Then we finally circled back around to Twins news.  We talked about the phantom DL and Mike Pelfrey, Aaron Hicks’ concussion, and the current Twins roster construction. Jay took a strong stand on Joe Mauer’s toughness, and Eric strongly disagreed.
Darren Wolfson joined us for almost thiry minutes to give us the scoops on the upcoming MLB draft, and all thing Twins.
We closed out the podcast with our regular segments selecting hitters and pitchers of the week, talking beer, baseball and the news.
101 minutes of fun.  Thanks for listening.

You can follow Cody on Twitter (@NoDakTwinsFan) or read his writing at NoDakTwinsFan, you can find Paul on Twitter (@BaseballPirate) and read his writing at, and you can find Mr. Jay Corn on Twitter (@Jay__Corn)!
If you enjoy our podcast, please take a couple extra minutes and tell iTunes and MLB that we think what they did on Wednesday really stinks.

GameChat – Twins @ Rays #3, 12:10pm

I think the whole team as well as the fans are hoping for a good start from Nolasco – especially the bullpen.

The Twins have themselves in a nice position to win another series. I’d like that; how about you?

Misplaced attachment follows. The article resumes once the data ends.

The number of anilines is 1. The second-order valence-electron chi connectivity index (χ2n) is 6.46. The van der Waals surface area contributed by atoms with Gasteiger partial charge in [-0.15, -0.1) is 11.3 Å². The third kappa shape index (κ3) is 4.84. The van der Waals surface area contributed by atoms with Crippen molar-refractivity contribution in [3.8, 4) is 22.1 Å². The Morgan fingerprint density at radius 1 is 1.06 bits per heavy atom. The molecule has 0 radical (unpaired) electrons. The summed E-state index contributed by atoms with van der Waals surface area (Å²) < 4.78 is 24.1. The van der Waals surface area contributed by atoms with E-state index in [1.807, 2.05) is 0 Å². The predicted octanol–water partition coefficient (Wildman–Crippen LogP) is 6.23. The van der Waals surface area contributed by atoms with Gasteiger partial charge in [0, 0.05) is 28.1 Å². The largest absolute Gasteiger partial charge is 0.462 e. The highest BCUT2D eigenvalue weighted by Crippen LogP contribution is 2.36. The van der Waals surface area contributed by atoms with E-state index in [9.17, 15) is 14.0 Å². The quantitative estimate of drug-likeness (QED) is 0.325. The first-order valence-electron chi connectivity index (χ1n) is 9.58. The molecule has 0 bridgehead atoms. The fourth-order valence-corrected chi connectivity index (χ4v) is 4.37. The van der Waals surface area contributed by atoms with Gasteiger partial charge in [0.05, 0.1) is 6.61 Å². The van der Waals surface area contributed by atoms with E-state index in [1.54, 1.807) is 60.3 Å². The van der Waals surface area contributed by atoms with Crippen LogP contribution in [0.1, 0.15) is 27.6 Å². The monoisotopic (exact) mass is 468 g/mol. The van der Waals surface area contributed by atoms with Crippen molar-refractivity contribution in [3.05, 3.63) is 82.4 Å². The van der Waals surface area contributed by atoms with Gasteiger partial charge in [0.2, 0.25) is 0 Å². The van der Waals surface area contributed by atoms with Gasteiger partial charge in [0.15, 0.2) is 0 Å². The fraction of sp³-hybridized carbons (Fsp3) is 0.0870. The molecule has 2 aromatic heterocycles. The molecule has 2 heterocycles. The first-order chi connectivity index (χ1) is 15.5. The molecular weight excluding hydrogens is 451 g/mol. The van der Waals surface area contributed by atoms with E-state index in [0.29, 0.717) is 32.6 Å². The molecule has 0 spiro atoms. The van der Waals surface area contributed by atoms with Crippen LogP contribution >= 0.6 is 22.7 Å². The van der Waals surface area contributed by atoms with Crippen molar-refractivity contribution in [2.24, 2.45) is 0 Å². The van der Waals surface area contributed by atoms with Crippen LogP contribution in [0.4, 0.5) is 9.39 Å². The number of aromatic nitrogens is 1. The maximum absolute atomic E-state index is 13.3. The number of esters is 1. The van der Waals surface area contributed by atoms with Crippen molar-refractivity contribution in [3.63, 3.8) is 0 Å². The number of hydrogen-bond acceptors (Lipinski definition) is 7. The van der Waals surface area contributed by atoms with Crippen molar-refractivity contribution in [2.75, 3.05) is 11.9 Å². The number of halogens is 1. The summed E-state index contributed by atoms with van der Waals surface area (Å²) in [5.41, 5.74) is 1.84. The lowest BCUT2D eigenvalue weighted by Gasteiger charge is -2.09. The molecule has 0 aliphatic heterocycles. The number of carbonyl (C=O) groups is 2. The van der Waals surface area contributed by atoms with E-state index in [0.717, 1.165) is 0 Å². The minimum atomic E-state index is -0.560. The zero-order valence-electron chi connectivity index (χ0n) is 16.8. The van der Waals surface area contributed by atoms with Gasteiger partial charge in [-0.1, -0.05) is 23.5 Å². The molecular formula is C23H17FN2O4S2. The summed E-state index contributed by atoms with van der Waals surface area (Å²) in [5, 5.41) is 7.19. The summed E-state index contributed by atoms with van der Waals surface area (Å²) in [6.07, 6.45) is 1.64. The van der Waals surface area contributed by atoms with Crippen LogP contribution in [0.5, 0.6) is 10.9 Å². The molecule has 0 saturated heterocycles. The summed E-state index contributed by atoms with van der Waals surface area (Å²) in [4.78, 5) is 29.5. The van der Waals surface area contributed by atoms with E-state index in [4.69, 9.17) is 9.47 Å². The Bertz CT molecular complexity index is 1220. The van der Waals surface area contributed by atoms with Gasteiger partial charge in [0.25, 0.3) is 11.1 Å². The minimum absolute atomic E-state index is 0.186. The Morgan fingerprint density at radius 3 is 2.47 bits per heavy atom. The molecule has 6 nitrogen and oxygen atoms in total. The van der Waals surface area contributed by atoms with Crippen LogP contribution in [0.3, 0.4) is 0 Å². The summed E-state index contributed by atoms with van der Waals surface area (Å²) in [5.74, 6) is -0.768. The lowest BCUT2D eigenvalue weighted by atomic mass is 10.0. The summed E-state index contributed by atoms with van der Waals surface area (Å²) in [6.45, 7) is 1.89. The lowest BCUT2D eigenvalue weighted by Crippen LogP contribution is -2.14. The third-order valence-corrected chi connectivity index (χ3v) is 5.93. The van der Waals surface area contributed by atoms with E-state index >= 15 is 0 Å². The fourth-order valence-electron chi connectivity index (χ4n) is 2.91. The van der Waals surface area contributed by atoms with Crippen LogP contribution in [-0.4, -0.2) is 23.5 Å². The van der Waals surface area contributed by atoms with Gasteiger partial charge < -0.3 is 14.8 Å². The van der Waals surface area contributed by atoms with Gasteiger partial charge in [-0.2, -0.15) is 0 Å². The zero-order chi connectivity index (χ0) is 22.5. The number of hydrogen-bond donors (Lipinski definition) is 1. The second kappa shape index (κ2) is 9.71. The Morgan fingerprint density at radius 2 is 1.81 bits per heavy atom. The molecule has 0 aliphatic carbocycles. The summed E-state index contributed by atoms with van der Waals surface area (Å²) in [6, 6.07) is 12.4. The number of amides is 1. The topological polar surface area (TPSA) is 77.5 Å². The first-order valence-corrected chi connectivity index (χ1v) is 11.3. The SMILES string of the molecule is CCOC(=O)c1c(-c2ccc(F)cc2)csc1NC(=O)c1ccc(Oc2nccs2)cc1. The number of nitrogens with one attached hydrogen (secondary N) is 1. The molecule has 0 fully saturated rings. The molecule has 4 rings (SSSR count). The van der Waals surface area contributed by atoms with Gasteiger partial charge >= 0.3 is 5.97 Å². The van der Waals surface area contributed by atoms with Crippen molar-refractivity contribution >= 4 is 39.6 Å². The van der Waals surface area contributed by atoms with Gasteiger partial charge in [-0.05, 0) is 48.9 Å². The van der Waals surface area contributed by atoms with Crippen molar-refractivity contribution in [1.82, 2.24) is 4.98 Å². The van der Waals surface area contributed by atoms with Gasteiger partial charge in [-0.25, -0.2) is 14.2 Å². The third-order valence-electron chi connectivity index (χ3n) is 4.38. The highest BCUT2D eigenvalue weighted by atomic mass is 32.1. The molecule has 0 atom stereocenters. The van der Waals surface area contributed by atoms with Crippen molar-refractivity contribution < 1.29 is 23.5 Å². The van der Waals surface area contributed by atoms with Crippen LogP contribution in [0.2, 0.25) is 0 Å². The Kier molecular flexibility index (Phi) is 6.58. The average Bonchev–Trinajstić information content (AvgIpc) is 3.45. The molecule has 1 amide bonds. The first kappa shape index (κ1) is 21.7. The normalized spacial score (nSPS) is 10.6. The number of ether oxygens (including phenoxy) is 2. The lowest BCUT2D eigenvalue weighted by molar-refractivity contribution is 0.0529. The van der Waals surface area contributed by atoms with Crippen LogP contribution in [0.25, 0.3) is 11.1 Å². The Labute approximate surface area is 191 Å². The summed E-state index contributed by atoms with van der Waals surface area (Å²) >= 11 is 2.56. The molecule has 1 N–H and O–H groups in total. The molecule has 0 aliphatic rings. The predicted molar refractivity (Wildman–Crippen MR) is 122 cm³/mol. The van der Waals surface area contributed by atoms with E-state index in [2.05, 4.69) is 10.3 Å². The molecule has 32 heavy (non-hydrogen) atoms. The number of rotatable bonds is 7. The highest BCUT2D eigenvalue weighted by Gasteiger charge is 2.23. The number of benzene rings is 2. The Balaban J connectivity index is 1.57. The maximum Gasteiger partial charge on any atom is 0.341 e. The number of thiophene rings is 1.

Minnesota @ Tampa Bay
Dozier, 2B Zobrist, 2B
Mauer, 1B Jennings, D, CF
Plouffe, 3B Joyce, LF
Colabello, RF Longoria, 3B
Pinto, DH Loney, 1B
Suzuki, K, C Myers, RF
Fuld, LF DeJesus, DH
Hicks, CF Escobar, Y, SS
Florimon, SS Molina, J, C
  Nolasco, P   Bedard, P
  1 2 3 4 5 6 7 8 9 R H E
Minnesota 3 1 0 0 4 1 0 0 0 9 12 1
Tampa Bay 0 3 0 0 0 1 2 1 0 7 13 0

you know what? it’s fun to watch baseball when we are able to actually WIN the game! And the series is just bonus..  (Of course coming back to a homestand after some nice road series wins feels pretty good to.)

It was really tough to narrow down a BOD today because this team was doing it’s best to work as a team with a lot of effort up and down the order. It was good to see Sam Fuld have a very good day against his old team and for that, we are awarding him access to the pastry buffet. Mr. Fuld, the donuts are on us!

Today’s BOD came down to the veteran but new Twin, Kurt Suzuki, or the struggling young phenom, Aaron Hicks. I decided that trying to choose was too much work for a rainy afternoon so I went with BOTH! Congrats to Hicks for getting his first homerun of the season and I hope to see his bat continue to warm up. Our thanks to Zuke for holding down the fort with a great outing!